Long Term Care Pharmacies, Where Relationships Matter

stacks of brightly colored pill packs

Before urgent-care centers, emergency rooms and specialty medicine became the standard of care, many people sought the advice of their local pharmacist for medical conditions—often in addition to seeing their doctor. Today, as the U.S. population ages and people need treatments that last longer and are more complicated, the pharmacy again plays a critical role in dispensing prescribed medications and treatments, as well as tracking patients’ progress.

Blue Ridge Pharmacy is an independent, owner-operated company in Asheville and Raleigh. As a long-term care pharmacy, we provide deep and focused expertise to residents in assisted living, skilled nursing and rehabilitation facilities in the Carolinas, Virginia and Tennessee. Long-term care pharmacies are also beneficial for:

  • Mental institutions
  • Home healthcare agencies
  • Hospice care
  • Foster care
  • Correctional institutions
  • Pain management facilities
  • Crisis care (including substance recovery)
  • Family care homes
  • Adult day care
  • Ambulatory and urgent care facilities
  • Factories and industrial facilities

 

Focusing on Patient Relationships Improves Health

Long-term care pharmacists monitor patient conditions and coordinate the dispensing of medication and prescribed treatment, putting doctors’ orders into practice. Rather than working with the general public, Blue Ridge concentrates exclusively on the facilities where patients live. That allows our pharmacists to cultivate detailed knowledge of patients and their conditions from the moment they’re treated by a physician, or released by a hospital or surgical center. Patients benefit because there is no gap in care.

“When hospitals discharge patients, they need medications waiting when those patients arrive at a facility to keep the drug regimen intact, without lapse in effectiveness,” says Ben Wax, director of development at Blue Ridge Pharmacy. “We also deliver stat meds when necessary, using in-house pharmacists and drivers, because a pain or antibiotic medication needs to available any day or time.”

 

Keeping Pace with Changes in Medicine

Long-term care pharmacies have adapted to meet needs for new medication packaging types, including single- or multi-med strip packaging; electronic medical administration records (eMAR); and compliance with state and federal policies and procedures, Wax explains. Blue Ridge specializes in industry-leading QuickDose medication dispensing technology and offers routine delivery of medications 6 days a week plus emergency delivery 365 days a year. Blue Ridge has also developed in-house IT support to help facilities stay current with digital record-keeping and billing.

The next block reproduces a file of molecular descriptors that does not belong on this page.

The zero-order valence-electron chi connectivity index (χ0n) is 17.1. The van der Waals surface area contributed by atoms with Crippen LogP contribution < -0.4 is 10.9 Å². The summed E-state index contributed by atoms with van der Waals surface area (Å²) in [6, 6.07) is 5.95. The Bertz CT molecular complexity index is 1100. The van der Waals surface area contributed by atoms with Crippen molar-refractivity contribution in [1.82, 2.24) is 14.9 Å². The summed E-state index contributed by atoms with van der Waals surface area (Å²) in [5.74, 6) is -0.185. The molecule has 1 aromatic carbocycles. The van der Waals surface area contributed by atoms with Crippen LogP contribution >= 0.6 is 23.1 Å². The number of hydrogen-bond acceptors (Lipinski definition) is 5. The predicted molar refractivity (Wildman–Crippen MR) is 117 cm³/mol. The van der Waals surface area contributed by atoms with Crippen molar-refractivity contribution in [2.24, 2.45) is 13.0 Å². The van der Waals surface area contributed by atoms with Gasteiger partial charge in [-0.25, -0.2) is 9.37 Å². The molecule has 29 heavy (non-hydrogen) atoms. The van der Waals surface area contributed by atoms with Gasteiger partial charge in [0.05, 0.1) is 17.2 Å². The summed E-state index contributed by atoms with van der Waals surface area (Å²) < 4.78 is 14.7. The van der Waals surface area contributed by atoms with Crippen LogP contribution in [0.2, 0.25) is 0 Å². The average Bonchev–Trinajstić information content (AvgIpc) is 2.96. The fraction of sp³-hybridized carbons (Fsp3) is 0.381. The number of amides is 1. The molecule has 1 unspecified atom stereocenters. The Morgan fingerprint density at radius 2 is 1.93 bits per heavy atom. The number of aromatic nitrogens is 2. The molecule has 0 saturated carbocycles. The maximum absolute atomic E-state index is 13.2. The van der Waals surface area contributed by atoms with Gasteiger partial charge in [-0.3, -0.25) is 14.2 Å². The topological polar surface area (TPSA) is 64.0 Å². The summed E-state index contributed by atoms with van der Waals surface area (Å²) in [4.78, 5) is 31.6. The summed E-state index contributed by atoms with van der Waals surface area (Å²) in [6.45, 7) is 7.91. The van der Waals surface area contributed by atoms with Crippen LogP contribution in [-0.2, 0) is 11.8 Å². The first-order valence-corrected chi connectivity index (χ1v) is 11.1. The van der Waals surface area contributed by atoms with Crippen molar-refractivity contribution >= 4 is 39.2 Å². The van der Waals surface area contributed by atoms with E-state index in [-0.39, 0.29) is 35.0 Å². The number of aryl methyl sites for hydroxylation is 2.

Taking the Personal Approach

Blue Ridge Pharmacy was founded to help residential facilities with their most sensitive and complicated responsibilities, so caregivers can focus on patient care instead of paperwork. In-house services and consulting include:

  • IV therapy and in-house compounding
  • Comprehensive drug regimen reviews
  • Disease state management
  • In-service education and CE certifications
  • Regulatory compliance
  • QA/CQI meeting attendance
  • Med pass audits
  • Direct interaction with physicians
  • Formulary management with an emphasis on cost savings to the facility
  • Summaries of recommendations and reports of facility-specific indicators
  • Timely monthly reports to assist in managing your residents’ care
  • Monthly medication storage audits

 

Internal pharmacists alert their partner facilities when items are not covered by Medicare D and make recommendations before those medications are dispensed, for example. In-house consultants are also available to speak with residents and their responsible parties about medication therapies or alternatives. Blue Ridge offers a broad facility experience to help dietary, medical records and nursing staff with Antibiotic Stewardship initiatives and resident care issues.

Finally, Blue Ridge offers customizable transition services to oversee and implement all facets of a new partner facility’s conversion process, including: staff in-servicing, preparation and transfer of medical records, seamless replacement of medication carts, and communication with residents and their families about the transfer. “We take a personal approach to serving our partners by communicating on a regular basis and checking on their satisfaction to find out if we’re hitting the mark,” Wax says. “You will never hear, ‘That’s not my job.’ We ask ourselves instead, ‘How would I do this if my family member were the patient we were taking care of?’”